Meet me and be ‘enlightened’ – Sydney, 20 June

Bentham CartoonLater this month, on Friday, 20 June, I’ll be speaking at a symposium on The Enlightenment and the Roots of Humanism. The event is being hosted by the Humanist Society of NSW to celebrate World Humanist Day.

Speakers include: Meredith Doig, president of the Rationalist Association of Australia;  Emeritus Prof Frank Stilwell, professor of political economy at Sydney University;  and Dr Ian Ellis-Jones, a lawyer and Unitarian minister.

You can see the program here.

My speech, “Christian nation? Nonsense on stilts! How Jeremy Bentham’s humanism shaped Australia”  will rebut the oft-repeated claim that Australia is a ‘Christian’ nation. I will argue against the notion that our systems of government, law, and education are based on Christian principles, and that our values are ‘Judeo-Christian’.

Instead, while conceding that Christianity has been influential, I will suggest that the little-known (to most) Enlightenment philosopher, Jeremy Bentham, lays claim to a far greater influence. Indeed, it has been said that Australia is a ‘Benthamite’ society.

Bentham, an adamant atheist, humanist and the father of utilitarianism, never set foot in Australia, but took a keen interest in it.

It has been fascinating to discover the diverse ways in which this eccentric, brilliant thinker impacted the course of Australian history and the shape of its institutions, even well after his death and into the present day.

Bentham was a heavy-weight thinker, but he was also a bit weird and wonderful. I hope my speech will educate and inform, but also honor Bentham with a bit of ‘weird and wonderful’ as well.

If you are in Sydney (or can get there) I’d love to see you at the symposium.  I’ll be there for the day, so there’ll be plenty of time to mix and mingle.

Here are the details again:

The Humanist Society of NSW presents a symposium on

The Enlightenment

and the Roots of Humanism 

10am – 4pm, Friday, 20 June, 2014

(my speech around 11.45 am)

Waratah Room,

State Parliament House,

6 Macquarie Street, Sydney

(Hyde Park end of Macquarie Street)

Cost: $30 per person includes lunch and afternoon tea

RSVP: By 10th June to Affie Adagio on 0421 101 163

Official Program

Chrys Stevenson

14 thoughts on “Meet me and be ‘enlightened’ – Sydney, 20 June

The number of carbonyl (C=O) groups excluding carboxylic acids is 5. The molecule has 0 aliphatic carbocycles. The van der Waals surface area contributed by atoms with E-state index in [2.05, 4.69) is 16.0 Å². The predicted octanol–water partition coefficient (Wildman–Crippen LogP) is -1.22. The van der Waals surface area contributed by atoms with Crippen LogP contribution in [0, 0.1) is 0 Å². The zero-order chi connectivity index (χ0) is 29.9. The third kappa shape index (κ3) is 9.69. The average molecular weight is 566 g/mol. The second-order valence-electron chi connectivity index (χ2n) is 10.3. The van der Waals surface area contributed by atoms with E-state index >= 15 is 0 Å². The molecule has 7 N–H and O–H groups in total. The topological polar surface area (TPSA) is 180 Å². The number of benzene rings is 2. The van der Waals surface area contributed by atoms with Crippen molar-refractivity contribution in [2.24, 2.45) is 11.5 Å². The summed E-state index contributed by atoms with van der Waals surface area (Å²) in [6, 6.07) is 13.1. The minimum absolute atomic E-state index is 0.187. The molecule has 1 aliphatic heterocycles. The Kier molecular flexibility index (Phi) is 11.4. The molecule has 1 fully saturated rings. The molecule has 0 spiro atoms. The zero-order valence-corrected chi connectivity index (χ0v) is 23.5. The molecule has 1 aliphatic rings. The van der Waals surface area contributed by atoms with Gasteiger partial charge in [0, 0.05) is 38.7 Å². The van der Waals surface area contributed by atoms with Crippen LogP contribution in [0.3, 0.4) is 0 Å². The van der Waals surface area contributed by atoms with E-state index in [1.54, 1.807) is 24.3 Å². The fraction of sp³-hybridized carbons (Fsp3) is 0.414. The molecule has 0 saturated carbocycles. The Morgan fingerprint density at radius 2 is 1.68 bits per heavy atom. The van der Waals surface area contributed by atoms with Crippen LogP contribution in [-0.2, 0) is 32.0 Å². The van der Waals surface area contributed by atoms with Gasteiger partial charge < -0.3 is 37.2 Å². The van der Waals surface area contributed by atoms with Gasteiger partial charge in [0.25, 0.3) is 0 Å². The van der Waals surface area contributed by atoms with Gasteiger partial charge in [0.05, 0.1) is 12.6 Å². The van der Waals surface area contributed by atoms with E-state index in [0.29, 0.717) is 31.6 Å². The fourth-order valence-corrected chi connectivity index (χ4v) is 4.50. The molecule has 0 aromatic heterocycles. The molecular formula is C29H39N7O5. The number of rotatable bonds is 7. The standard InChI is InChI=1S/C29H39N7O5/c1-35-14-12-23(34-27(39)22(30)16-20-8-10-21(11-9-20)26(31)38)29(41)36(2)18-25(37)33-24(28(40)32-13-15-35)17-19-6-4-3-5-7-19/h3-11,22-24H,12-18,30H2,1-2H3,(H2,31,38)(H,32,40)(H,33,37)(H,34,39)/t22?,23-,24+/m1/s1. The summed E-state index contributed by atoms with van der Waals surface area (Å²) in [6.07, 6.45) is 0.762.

1. M D Fisher

    The term Judeo-Christian is an oxymoron. The Christian religion centres on the worship of Jesus and most Christine sects worship a triune God. Jesus has no place at all in the Jewish religion which has no Trinity. He is not recognised as a prophet or in any other manner. Yet the term continues to be used. Judeo-Islamic makes more sense since both religions are purely monotheistic with a unitary deity and share dietary laws but I have never heard that term used.

    Reply
    1. Annette

      Some use the term “Abrahamic”. Judaeo-Christian could be said to be “Old and New Testament”.

      Reply
      1. M D Fisher

        Abrahamic includes Islam. Old Testament is a Christian not a Jewish term. To Jews what Christians call the Old Testament is the Bible.

      2. Annette

        Yes I know. I think the general public, and especially officialdom, would understand Judeo-Christian to imply the ten commandments and the sermon on the mount, Chrys is justified in using “Judeo-Christian” in this context.

  2. M D Fisher

    That is correct. Judeo Christian is a linguistic bit of nonsense which Christian politicians are in the habit of using to ally the ‘good’ Jews with them against the ‘bad’ Muslims. All three Abrahamic faith are nonsense, but Judaism in belief and practice is closer to Islam than it is to Christianity.

    Reply
  3. Annette

    Hi Gladly. That’s why I left “judeo-christian” in inverted commas. The lobbyists and pollies wouldn’t. I think we all agree it’s a bit dumb. Will you be posting your talk later? I live 3 hours from Sydney.

    Reply
  4. Mickey

    Relative morals and humanism come and go throughout the ages (including the enlightenment era you so fondly adore) while progessivism drives our youth into bouts of despair and depression due to a sense of non-belonging and cultural disownership in favour of personal enlightenment and moral relativism.

    Christian values and morals remain constant and drive the progress of democracy, real humanism and a sense of community to those that believe.

    The atheistic religion is by far the most damaging to our youth, as can be seen with their downward spiralling morals, mental disorders and eventual sway towards other spiritual modes such as buddhism and mysticism and magic, the slavish following of Harry Potter to give their life meaning and even permeates into adulthood. The shrinks are doing good business thanks to our enlightenment.

    Reply

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